Monday, September 26, 2005

NY Times On Teachers Contract Impasse

The NY Times almost gets the UFT contract negotiations infighting story right. Yet they still manage a major fuck-up in the story that will mislead readers unfamiliar with the details. Imagine that! Here's the article in full, emphasis mine:

At a contentious meeting on Tuesday, New York City teachers and their union president, Randi Weingarten, gave Mayor Michael R. Bloomberg a deadline of early October to offer them a fair new contract. If he fails to do so, they threatened, they may strike, endorse his Democratic rival, Fernando Ferrer, or maybe both.

A walkout is considered unlikely. It is illegal for teachers to strike, and they would face jail, the loss of two days' pay for each day out of work and the likelihood of public sentiment turning against them. But behind the threatening exchange is a complex, bitter and increasingly unpredictable labor dispute.

There is wide and deepening anger among many of the city's 83,000 teachers whose most recent contract expired on May 31, 2003, leaving them without raises as the cost of living has jumped.

This summer, Mr. Bloomberg predicted a generous deal by the start of school. Instead, teachers are fuming over a blitz of campaign ads in which the mayor takes credit for improved test scores that they regard as a result of their hard work.

The union, the United Federation of Teachers, and the Bloomberg administration are to resume formal negotiations today. On the table is a compromise proposed by a panel of arbitrators. It calls for 11 percent raises over 37 months tied to lengthening the school day by 10 minutes, adding three teacher training days, eliminating some highly prized seniority rights, and other concessions.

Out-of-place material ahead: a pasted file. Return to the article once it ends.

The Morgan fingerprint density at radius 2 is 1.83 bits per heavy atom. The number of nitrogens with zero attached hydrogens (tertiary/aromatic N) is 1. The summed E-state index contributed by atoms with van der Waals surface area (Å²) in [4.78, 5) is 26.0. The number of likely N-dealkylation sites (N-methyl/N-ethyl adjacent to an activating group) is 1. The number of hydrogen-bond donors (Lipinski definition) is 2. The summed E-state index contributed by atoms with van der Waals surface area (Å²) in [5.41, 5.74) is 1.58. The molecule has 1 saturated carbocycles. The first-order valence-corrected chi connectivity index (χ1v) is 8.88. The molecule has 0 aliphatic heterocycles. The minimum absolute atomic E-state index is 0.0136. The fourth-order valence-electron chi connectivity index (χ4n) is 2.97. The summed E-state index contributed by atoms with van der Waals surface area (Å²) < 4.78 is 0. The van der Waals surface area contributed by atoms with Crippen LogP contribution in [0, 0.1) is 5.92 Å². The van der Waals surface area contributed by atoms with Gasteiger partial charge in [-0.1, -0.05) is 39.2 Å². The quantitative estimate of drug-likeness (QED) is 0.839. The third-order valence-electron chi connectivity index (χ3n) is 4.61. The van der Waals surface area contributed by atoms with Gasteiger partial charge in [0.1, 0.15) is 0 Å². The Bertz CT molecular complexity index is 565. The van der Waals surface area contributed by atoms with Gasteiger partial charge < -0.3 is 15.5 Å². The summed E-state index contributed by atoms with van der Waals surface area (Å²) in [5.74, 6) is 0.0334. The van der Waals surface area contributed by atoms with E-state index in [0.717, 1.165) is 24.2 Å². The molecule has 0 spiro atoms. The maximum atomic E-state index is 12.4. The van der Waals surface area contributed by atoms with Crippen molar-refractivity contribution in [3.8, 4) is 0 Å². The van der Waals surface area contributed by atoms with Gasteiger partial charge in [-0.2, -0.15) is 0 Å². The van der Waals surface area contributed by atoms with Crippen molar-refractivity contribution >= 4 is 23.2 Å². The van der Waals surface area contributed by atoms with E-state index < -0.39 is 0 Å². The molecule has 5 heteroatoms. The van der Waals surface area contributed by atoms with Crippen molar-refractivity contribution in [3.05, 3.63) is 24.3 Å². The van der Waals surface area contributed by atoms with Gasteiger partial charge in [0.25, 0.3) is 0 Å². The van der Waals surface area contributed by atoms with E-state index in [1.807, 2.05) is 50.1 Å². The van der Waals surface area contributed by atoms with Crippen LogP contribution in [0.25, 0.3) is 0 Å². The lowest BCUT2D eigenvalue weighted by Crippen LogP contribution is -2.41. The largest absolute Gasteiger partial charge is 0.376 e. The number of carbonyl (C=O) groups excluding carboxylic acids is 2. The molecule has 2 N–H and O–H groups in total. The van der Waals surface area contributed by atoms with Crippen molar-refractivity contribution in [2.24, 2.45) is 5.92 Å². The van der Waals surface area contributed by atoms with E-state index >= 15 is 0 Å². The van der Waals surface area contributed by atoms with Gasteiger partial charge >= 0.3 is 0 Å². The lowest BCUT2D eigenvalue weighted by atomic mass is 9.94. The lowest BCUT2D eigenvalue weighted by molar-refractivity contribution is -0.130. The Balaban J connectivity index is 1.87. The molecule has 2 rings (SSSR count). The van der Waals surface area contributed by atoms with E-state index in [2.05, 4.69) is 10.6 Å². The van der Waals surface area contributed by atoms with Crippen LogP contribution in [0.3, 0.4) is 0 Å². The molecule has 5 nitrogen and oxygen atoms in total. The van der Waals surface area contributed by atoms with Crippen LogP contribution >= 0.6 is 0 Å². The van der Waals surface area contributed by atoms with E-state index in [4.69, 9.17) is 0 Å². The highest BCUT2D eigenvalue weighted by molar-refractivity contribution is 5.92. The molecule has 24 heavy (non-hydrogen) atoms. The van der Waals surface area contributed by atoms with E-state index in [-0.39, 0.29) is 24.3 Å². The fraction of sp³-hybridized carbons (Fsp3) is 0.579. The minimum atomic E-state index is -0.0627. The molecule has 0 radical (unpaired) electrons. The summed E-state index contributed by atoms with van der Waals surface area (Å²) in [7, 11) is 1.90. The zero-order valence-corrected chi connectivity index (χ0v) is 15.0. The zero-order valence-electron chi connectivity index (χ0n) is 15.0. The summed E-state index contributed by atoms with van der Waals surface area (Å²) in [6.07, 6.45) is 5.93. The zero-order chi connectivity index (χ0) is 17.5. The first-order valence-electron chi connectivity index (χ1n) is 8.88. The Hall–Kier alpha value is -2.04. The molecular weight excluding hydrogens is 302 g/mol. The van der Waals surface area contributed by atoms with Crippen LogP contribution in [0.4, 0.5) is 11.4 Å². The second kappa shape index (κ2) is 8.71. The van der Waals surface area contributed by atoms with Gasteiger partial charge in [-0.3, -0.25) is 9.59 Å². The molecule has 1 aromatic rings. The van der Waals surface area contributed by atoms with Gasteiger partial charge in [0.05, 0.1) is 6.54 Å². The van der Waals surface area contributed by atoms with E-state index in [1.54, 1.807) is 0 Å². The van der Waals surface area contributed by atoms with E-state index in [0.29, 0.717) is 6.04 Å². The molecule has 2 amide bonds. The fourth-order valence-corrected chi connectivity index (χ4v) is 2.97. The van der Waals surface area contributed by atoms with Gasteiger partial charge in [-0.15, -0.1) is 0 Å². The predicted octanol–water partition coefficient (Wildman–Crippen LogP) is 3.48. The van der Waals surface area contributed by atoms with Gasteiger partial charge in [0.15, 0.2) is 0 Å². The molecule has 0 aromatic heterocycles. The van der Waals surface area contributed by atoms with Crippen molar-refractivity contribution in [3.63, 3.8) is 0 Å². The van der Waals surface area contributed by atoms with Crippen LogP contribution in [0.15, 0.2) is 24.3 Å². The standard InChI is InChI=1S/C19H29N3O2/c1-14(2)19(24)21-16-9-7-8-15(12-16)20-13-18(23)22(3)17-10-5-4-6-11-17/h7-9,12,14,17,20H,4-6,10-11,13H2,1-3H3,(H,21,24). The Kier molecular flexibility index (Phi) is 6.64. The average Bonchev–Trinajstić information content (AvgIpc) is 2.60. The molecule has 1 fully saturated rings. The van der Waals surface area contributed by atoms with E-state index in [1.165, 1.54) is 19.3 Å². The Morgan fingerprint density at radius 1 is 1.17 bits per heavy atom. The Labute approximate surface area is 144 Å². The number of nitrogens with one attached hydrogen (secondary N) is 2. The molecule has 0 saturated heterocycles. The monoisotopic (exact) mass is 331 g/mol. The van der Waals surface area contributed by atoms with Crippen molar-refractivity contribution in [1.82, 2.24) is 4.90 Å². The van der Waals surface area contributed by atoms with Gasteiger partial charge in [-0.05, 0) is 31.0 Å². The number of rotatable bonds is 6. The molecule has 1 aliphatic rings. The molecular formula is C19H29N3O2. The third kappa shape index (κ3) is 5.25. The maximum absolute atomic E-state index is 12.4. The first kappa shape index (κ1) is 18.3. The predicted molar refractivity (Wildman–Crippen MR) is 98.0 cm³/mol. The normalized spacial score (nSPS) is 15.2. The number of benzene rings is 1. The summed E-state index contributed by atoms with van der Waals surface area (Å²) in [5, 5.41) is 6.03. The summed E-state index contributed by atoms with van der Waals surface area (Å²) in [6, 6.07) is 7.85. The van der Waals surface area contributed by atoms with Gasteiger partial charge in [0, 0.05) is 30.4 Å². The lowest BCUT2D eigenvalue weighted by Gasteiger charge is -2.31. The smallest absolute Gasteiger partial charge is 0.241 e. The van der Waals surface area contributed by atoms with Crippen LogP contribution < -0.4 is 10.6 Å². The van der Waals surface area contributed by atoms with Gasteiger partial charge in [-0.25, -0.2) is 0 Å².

Although the panel sided with Schools Chancellor Joel I. Klein on some issues, especially on seniority rights, the Bloomberg administration has moved slowly to hammer out a deal based on the arbitrators' recommendations, perhaps to buy the union's neutrality in the mayoral race as long as possible or perhaps because the pact would cost about $200 million more than City Hall expected.

In an interview, Ms. Weingarten said teachers were so furious that the first teachers' strike since 1975 was a possibility even though state law prohibits it. "The teachers always made the kids the first priority, and the mayor is running on that record and turns his back on the teachers," she said. "You have people who are really angry, who feel really betrayed."

"Nobody wants to go to jail," she added, "but I understand the consequences of being a union leader."

In recent days, the acrimony has worsened. When the former president of the teachers' union, Sandra Feldman, died last Monday, City Hall did not issue a statement expressing condolence. The union took that silence as an insult.

Opponents of Ms. Weingarten within the union suggest that the talk of a strike is intended not to pressure Mr. Bloomberg but to scare teachers into accepting a deal that includes smaller gains and larger concessions than they wanted. "There are two angles that the union plays," said Norm Scott, a critic of the union leadership. "P.R. with the members and P.R. with the public."